Update from the CEO: Change and Transition

Two weeks ago during the Forum an attendee asked me “how are we going to do all of this and still have time to see the patient?” We both nervously laughed and said “well that’s a great question.” These are tough times and recent reports suggest rural quality is lacking. Last week the President released his budget for FY 2014 which proposes budget cuts to critical access hospital reimbursement in addition to the cuts that are taking place as part of sequestration. Meanwhile, more is being asked of our providers, clinics, and hospitals. Rural healthcare is all about relationships and person centered care so the thought of incorporating new requirements is daunting. Although the rural population makes up only nine percent of the state’s population, 17 percent of people between 65 and 84 live in rural counties along with 40 percent of Colorado residents older than 84. Nielsen Claritas, a consumer trending organization, projects that the 65 and over population in Colorado will grow by 24.32 percent by 2017 (CHI Data Repository). Collaboration has become a vital need in meeting the current needs of the aging populations while also preparing for the increasing demands of the future.

During the Forum we had the opportunity to hear from the Prowers County collaboration through the Community Health Needs Assessments (CHNAs). The Federally Qualified Health Center, High Plains Community Health Center, Prowers County Public Health, the hospital, Prowers Medical Center, and Southeast Mental Health Center together conducted a CHNA as an alternative to the traditional independent assessment. The desired outcome was to develop a plan that integrated public health and clinical services into a holistic approach that would maximize the access for their residents while also improving the overall health of their community. This is a model that is being encouraged statewide to bridge the gap between public health, clinical and behavioral health services.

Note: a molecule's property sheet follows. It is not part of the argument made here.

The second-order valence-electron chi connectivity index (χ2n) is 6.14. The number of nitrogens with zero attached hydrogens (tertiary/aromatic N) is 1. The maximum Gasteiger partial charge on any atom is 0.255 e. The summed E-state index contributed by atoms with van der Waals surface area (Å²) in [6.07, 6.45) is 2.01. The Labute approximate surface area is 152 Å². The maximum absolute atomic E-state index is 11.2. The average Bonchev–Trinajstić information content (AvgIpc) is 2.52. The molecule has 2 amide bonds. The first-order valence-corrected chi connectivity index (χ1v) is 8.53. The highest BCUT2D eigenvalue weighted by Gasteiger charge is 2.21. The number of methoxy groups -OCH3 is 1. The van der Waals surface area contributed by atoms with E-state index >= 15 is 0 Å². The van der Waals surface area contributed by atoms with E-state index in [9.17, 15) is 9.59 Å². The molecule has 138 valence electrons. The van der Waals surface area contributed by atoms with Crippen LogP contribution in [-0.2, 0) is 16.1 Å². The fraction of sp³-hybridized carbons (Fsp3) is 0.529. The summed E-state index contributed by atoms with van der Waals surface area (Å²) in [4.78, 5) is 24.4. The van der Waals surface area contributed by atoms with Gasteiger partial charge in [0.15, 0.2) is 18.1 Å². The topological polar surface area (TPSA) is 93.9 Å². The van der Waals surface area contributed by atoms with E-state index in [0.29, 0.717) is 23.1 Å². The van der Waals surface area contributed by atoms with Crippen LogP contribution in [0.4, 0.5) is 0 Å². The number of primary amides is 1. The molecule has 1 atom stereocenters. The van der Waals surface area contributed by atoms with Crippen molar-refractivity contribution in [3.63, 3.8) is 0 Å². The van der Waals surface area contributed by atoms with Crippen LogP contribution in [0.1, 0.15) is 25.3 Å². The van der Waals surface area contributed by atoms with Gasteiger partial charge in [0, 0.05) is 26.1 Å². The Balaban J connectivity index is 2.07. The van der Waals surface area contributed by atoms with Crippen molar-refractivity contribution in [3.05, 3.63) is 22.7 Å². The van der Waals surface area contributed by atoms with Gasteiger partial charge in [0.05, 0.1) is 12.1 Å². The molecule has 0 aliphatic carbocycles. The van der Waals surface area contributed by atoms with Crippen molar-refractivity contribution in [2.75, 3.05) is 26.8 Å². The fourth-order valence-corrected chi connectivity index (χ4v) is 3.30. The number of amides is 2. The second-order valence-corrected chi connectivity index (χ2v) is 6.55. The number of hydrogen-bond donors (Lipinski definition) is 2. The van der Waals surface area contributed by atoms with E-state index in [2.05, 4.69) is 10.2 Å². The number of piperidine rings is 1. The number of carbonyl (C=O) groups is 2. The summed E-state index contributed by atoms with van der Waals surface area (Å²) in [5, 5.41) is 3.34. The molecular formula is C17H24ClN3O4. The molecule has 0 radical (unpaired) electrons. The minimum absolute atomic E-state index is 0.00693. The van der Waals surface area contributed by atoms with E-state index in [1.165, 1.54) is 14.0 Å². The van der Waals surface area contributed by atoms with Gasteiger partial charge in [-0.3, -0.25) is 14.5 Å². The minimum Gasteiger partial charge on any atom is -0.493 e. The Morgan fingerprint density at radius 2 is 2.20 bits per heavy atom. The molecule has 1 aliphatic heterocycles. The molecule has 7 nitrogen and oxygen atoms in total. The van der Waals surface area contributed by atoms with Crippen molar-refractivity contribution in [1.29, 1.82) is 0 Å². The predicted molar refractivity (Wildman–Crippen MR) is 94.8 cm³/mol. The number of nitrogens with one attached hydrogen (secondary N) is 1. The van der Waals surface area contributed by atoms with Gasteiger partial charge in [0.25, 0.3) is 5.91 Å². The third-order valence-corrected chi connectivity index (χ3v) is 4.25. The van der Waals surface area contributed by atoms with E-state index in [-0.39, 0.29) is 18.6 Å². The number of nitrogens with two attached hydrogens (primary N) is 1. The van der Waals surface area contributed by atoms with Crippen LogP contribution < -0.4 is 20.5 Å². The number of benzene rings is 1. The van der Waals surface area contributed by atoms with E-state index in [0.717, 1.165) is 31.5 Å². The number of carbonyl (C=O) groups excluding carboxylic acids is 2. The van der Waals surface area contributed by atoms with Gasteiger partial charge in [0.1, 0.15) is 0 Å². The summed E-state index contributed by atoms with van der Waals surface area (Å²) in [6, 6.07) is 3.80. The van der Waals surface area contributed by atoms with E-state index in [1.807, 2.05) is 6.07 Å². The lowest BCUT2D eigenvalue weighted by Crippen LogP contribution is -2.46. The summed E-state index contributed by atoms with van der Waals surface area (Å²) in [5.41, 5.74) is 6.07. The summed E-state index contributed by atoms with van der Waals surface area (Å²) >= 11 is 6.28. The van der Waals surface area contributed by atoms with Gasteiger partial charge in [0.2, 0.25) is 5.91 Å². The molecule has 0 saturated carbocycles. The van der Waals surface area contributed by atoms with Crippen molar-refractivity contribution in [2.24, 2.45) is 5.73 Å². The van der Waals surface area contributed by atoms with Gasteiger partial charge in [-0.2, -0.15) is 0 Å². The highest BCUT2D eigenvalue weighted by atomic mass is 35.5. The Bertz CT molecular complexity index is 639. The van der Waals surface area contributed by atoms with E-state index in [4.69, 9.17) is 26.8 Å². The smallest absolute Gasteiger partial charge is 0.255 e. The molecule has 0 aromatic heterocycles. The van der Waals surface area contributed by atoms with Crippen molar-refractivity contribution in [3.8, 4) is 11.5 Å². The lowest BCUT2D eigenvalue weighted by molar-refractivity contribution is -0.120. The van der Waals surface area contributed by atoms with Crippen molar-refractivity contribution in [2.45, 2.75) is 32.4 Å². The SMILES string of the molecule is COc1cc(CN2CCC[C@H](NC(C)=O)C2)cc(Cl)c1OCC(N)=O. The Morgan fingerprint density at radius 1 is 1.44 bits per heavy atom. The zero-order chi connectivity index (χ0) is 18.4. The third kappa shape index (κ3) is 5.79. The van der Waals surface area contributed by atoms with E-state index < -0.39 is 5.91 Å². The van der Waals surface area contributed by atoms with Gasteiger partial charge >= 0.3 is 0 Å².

Critical Access Hospitals (CAHs) have also been submitting data to the Centers for Medicare and Medicaid Services Hospital Compare voluntarily, but often their contributions are omitted from the website due to suppressed data, meaning the numbers are statistically insignificant when compared to the metropolitan contributions. Statistical analysis is frequently based off incidences per 100,000 people, which eliminates the ability to measure data in communities of less than 50,000. In late 2011 HRSA initiated a program called the Medicare Beneficiary Quality Improvement Program (MBQIP). MBQIP focuses on aggregating 1,121 CAHs’ data that is submitted through Hospital Compare and using this aggregated data to demonstrate the great quality work being conducted by CAHs throughout the country. Of the CAHs’ in Colorado reporting MBQIP data from fourth quarter 2011 through third quarter 2012 data shows:

Heart Failure Measures Set Average Data Score: 72%

Pneumonia Measures Set Average Data Score: 86%

Half of the state’s CAHs are engaged in CRHC’s Improving Communications and Readmissions (iCARE) program and this year we have added twelve rural clinics. The clinics are focused on the diabetic population and working in collaboration with the hospital team to improve care transitions. Some of our clinics will be starting a pilot test with a tool to assist clinics in communicating with specialists.

All of this work is being connected through a team based approach of addressing our rural communities’ needs in workforce, quality, health information technology or basic business operations and education. While you are learning to see and do things differently, so are we. We will continue to provide our valued members the most current information in healthcare reform and offer programs relevant to your needs.

Much is happening in healthcare. Check out my monthly CEO update for the latest in rural healthcare.


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